Financial Hardships of Taking Care of an Aging Parent

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( — June 5, 2017) — The good news is that thanks to better hygiene, health habits and advancements in medical care, people are living longer and enjoying a better quality of life. The bad news for many families is that sometimes those who are living longer can’t live on their own, and it can be both a financial and emotional hardship on adult children to care for their aging parents.

In previous generations, people would care for their elderly parents at home or choose to put them in a nursing home, but neither of these are inexpensive options. Caring for an aging parent comes with a lot of complications that not many people think of or plan for, but they should. A business professional, Myles Haverluck tax expert can confirm that the financial burden of dealing with additional medical expenses, living expenses, and sometimes hiring someone to help out, can put a strain on your earnings and savings.

For you to legally take care of your parents, there are certain papers that need to be completed well ahead of time. But statistics show that as much as 50% of the population is not only unprepared to care for their parents, but they won’t have the legal means to take over if something should happen. These are the documents that need to be in place to ensure that you have the financial and legal authority to make decisions for your parents’ financial care.


The durable power of attorney gives the adult child the ability to manage their parent’s finances. That includes things like their banking account, paying their bills, any real estate issues that need to be handled, and anything else related to their financial assets and investments.


There may come a time when you will have to make medical decisions for your parents. Without the proper paperwork filed ahead of time, you won’t be able to do that. A durable power of attorney for healthcare — also known as a health care proxy — gives the adult child or guardian the ability to make healthcare and financial decisions for the person who names you in the document. If you want to be the person making the decisions, then your parent has to make you the successor to give you the authority to make those critical choices when needed.

A living will

A living will is a document that takes the pressure off of family members to make critical decisions about your wishes if you can no longer voice them. If your parent becomes medically incapacitated and is unable to make healthcare decisions — including questions of life support — a living will ensures that their wishes are followed and takes the onus off of you to make those important decisions without knowing which one is right. The paperwork is available at the National Hospice and Palliative Care Association; you can complete a living will with your aging parent, so that it is on record should something happen.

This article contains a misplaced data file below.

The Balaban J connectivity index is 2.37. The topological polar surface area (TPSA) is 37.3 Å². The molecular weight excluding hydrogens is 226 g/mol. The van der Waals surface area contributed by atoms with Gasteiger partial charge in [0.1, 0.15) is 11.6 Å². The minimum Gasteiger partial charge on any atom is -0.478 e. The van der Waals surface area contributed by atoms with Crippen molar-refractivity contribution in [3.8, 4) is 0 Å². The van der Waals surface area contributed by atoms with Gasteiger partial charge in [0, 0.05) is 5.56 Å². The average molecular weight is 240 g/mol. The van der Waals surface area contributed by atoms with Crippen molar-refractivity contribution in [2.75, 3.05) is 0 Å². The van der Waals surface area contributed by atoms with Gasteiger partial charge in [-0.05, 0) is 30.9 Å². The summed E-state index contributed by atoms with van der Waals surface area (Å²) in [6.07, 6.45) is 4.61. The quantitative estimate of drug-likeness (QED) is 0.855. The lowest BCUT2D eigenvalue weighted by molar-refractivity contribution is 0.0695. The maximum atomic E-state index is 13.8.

HIPAA consent form

HIPAA stands for the Health Information Portability and Accountability Act. It is documentation that gives you the right to be responsible for knowing and handling your parent’s medical information. Without the consent form, all their medical files and documentation must be kept private.

Making sure that you are listed as someone who is allowed to receive sensitive and private information is imperative, so that you know what is going on medically for your loved one. Often, they can become confused or forget things. If you want to be able to communicate with their doctors, a HIPAA form that includes your name is legally necessary.

Medical bills for an aging parent can add up really quickly. Since they might not be able to understand the complexity of what is covered through their medical insurance or Medicare, you may need to step in and take control before things get out of hand. To care for your loved one properly, it is imperative that you have the necessary documentation on file to step in when you need to.

Not everyone can afford to put their parents into an assisted living or nursing care facility, but sometimes living on their own can be just as expensive — especially if they have medical conditions. The way to figure out which is the best option is to anticipate what is coming as much as you can — both for their quality of life in the future and everyone’s financial future.